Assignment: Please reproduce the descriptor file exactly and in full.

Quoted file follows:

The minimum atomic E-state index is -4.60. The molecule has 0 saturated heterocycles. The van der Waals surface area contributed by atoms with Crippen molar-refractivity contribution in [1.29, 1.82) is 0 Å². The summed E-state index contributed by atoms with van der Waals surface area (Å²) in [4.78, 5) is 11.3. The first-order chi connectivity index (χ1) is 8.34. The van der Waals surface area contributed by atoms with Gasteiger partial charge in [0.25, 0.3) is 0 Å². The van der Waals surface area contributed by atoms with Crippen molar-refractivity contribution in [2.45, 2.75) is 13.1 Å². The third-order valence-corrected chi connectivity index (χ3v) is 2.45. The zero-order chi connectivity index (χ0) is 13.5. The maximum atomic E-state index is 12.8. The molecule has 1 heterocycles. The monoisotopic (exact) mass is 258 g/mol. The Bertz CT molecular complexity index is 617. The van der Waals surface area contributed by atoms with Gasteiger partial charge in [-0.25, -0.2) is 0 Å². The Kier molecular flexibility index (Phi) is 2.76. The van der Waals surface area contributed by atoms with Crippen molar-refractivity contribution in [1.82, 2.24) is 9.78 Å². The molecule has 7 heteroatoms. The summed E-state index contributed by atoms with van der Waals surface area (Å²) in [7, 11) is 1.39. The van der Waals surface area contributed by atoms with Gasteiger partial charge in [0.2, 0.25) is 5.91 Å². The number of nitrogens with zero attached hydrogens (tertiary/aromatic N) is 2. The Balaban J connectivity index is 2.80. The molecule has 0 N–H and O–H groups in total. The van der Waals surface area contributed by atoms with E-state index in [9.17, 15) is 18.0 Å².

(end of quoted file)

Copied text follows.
The minimum atomic E-state index is -4.60. The molecule has 0 saturated heterocycles. The van der Waals surface area contributed by atoms with Crippen molar-refractivity contribution in [1.29, 1.82) is 0 Å². The summed E-state index contributed by atoms with van der Waals surface area (Å²) in [4.78, 5) is 11.3. The first-order chi connectivity index (χ1) is 8.34. The van der Waals surface area contributed by atoms with Gasteiger partial charge in [0.25, 0.3) is 0 Å². The van der Waals surface area contributed by atoms with Crippen molar-refractivity contribution in [2.45, 2.75) is 13.1 Å². The third-order valence-corrected chi connectivity index (χ3v) is 2.45. The zero-order chi connectivity index (χ0) is 13.5. The maximum atomic E-state index is 12.8. The molecule has 1 heterocycles. The monoisotopic (exact) mass is 258 g/mol. The Bertz CT molecular complexity index is 617. The van der Waals surface area contributed by atoms with Gasteiger partial charge in [-0.25, -0.2) is 0 Å². The Kier molecular flexibility index (Phi) is 2.76. The van der Waals surface area contributed by atoms with Crippen molar-refractivity contribution in [1.82, 2.24) is 9.78 Å². The molecule has 7 heteroatoms. The summed E-state index contributed by atoms with van der Waals surface area (Å²) in [7, 11) is 1.39. The van der Waals surface area contributed by atoms with Gasteiger partial charge in [0.2, 0.25) is 5.91 Å². The number of nitrogens with zero attached hydrogens (tertiary/aromatic N) is 2. The Balaban J connectivity index is 2.80. The molecule has 0 N–H and O–H groups in total. The van der Waals surface area contributed by atoms with E-state index in [9.17, 15) is 18.0 Å².